|Thread-safety, lex and yacc. firstname.lastname@example.org (Nicholas Dronen) (2001-03-31)|
|Re: Thread-safety, lex and yacc. email@example.com (2001-04-04)|
|Re: Thread-safety, lex and yacc. firstname.lastname@example.org (Troy Cauble) (2001-04-10)|
|Re: Thread-safety, lex and yacc. email@example.com (Clark) (2001-04-12)|
|From:||Troy Cauble <firstname.lastname@example.org>|
|Date:||10 Apr 2001 01:22:21 -0400|
|Organization:||Bell Labs, Holmdel, NJ, USA|
|Keywords:||lex, yacc, parallel|
|Posted-Date:||10 Apr 2001 01:22:20 EDT|
Nicholas Dronen <email@example.com> wrote:
: Does anyone have experience with making an apparantly non-thread-safe
: lex/yacc code base thread-safe? Suggestions and pointers welcome.
: [If you tell flex to generate a C++ lexer, it's thread safe. Haven't
: seen a thread-safe yacc but I haven't looked very hard either. It
: wouldn't be hard to do. -John]
Flex C lexers are not thread safe, but I recently wrote an awk script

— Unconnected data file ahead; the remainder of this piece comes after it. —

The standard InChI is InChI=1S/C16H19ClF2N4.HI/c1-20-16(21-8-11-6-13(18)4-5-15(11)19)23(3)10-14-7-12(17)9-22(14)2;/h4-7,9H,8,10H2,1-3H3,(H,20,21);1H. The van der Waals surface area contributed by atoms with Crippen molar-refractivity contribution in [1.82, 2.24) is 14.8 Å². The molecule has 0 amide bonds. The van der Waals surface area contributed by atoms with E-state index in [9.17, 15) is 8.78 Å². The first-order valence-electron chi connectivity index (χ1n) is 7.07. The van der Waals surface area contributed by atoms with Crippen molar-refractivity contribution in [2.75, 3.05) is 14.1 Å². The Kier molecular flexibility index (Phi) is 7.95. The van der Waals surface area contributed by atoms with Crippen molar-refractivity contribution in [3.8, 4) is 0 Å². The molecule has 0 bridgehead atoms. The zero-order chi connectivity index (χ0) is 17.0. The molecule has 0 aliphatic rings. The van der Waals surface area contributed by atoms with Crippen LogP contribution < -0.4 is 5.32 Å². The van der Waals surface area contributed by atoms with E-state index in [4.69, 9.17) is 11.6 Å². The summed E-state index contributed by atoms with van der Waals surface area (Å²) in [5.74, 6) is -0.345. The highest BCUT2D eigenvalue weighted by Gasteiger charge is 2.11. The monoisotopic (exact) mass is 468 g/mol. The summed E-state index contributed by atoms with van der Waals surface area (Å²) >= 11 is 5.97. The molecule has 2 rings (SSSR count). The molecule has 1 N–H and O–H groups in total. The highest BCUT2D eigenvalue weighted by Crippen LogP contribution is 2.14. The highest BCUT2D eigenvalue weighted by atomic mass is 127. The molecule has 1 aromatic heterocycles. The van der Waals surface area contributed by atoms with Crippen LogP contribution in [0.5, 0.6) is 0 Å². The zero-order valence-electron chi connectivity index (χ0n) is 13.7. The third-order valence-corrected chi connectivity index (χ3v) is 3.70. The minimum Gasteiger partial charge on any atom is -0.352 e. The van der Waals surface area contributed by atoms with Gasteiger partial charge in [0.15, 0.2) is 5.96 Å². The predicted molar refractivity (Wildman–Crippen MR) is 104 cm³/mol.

to make one thread safe. (C++ could not be used.)
Redefine all globals in a structure passed in via YY_DECL.
The awk script removes the global definitions, substitutes
arg->global for all globals, and changes the generated
subroutines to take that structure also.
The script also dumped the definition of yy_buffer_state to
a header file so the argument structure could reference it.
A *lot* of the generated subroutines were superfluous for my
intended use, so the awk script just removed those. I also
created an error return for yy_get_next_buffer() and took out
the exit() call.
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